11. This reminds me of the story of a young couple who were touring Wales.

    One day they crossed over to Anglesey to visit the village of Llanfairpwllgwyngyllgogerychwyrndrobwllllantysiliogogogoch,

    famous, of course, for having the longest place name in Britain.

    They decided to find somewhere for a drink and something to eat and, intrigued at the long name of the village, asked one of the staff in the restaurant, “Would you please spell the name of this place slowly for us so we can write it down?”

    “Certainly”, she replied,

    “B-U-R-G-E-R K-I-N-G”

    P.

    S. Sunny, you must tell us all if you've ever tried the Steakhouse Burger meal at their Ç-E-Ṣ-M-E branch!

  12. Sorry I'm late in adding my thanks, Saffron. I also appreaciated your help some time ago with translations via PM's when I needed to get everything just right for a family occcasion which included a Turkish member. They were impressed with the words if not my pronunciation!

    With good wishes for the future.

  13. This afternoon, I accompanied two friends to the SGK office in connection with over-payment on their account. They had full details of payments due and copies of all bank transactions, During my 15 years in Turkey I have never met such an uncooperative, blatantly rude and totally obstructive official. When this ‘lady’ could see we weren’t satisfied with her responses, she went into overdrive in machine gun Turkish (I struggle with snail-pace Turkish!) and when I had the effrontery to try to interrupt her politely, simply to slow her down, she held her hand up,.palm facing me, to quieten me down. I made three attempts at this with the same response.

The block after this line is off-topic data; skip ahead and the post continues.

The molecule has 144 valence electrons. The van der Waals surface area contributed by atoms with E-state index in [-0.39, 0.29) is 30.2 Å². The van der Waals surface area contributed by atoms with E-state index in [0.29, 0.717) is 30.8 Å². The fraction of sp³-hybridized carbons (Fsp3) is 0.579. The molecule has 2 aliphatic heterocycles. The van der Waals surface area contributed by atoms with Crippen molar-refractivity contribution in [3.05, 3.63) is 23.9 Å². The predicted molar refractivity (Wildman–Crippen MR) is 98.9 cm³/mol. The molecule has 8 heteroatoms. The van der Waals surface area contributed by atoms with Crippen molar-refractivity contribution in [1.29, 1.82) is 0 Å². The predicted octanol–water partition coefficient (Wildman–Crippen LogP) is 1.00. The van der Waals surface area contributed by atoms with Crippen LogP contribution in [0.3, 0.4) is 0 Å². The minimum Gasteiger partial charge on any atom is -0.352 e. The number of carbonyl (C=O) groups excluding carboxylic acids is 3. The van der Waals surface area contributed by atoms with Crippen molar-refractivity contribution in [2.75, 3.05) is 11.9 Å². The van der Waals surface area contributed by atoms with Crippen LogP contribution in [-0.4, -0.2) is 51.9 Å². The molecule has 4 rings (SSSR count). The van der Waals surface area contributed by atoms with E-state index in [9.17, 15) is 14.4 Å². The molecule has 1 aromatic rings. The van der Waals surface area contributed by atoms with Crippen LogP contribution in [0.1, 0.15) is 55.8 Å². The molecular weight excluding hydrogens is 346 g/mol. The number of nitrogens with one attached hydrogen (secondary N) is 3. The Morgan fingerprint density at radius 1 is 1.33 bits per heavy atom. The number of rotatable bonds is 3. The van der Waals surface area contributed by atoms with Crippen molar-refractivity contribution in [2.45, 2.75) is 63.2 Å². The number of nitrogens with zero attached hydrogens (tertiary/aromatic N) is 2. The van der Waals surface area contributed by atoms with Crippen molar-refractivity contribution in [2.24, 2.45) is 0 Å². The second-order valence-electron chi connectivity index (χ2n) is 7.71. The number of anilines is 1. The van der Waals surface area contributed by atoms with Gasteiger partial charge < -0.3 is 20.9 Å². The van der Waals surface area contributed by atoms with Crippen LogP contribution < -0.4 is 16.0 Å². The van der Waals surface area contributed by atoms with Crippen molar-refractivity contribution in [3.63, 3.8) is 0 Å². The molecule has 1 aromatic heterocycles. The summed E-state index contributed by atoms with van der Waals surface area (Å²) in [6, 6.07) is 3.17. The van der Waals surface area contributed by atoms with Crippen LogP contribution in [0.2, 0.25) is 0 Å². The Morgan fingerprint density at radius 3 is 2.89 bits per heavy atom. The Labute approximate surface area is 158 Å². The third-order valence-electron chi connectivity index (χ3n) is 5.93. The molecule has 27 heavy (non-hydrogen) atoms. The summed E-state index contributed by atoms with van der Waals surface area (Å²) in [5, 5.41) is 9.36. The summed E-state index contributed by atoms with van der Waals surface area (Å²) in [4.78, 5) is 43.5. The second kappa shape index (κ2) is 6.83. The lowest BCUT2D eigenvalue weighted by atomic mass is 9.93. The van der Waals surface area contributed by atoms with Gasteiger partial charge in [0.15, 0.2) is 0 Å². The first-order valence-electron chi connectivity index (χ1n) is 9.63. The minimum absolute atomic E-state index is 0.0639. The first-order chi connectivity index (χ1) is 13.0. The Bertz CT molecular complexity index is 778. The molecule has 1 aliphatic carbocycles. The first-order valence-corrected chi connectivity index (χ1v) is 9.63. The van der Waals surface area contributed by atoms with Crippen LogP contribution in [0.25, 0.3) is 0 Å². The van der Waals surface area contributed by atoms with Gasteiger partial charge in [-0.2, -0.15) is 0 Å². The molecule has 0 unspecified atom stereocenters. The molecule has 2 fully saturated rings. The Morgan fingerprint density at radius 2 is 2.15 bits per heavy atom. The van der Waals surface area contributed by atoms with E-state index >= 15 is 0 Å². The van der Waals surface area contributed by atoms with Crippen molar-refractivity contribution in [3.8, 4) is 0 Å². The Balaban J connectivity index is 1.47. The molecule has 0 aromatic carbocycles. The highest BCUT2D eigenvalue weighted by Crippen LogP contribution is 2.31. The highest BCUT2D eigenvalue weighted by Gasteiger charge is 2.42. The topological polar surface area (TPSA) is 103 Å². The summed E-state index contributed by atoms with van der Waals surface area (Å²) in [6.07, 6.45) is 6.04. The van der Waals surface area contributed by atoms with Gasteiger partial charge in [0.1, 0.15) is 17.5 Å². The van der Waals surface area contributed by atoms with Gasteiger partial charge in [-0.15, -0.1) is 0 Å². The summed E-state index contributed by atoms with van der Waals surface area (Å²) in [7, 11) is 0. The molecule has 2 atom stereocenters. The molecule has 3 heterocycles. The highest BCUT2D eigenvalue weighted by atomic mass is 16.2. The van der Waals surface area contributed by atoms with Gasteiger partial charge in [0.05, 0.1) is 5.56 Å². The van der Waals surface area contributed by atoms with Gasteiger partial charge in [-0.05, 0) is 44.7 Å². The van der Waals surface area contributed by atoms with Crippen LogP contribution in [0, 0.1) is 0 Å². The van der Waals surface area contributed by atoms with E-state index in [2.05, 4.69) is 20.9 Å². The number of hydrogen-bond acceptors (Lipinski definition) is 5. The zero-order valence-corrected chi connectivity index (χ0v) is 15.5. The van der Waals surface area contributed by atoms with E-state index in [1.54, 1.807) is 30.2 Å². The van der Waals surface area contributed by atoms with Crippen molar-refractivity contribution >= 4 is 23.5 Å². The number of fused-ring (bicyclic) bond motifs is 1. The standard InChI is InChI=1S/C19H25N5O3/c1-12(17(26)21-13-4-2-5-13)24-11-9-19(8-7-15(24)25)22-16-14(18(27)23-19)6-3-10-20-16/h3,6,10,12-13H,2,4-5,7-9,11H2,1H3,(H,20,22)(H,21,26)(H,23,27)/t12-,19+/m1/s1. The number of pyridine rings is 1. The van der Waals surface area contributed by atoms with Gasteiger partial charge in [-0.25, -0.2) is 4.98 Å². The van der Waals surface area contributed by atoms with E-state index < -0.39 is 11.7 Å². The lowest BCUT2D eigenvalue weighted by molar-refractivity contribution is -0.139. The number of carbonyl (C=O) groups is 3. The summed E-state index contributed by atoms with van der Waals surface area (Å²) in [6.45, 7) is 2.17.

She then went to Google Translate on her Computer and the first words of her sentence read (her capitals) “NO MORE LIES”.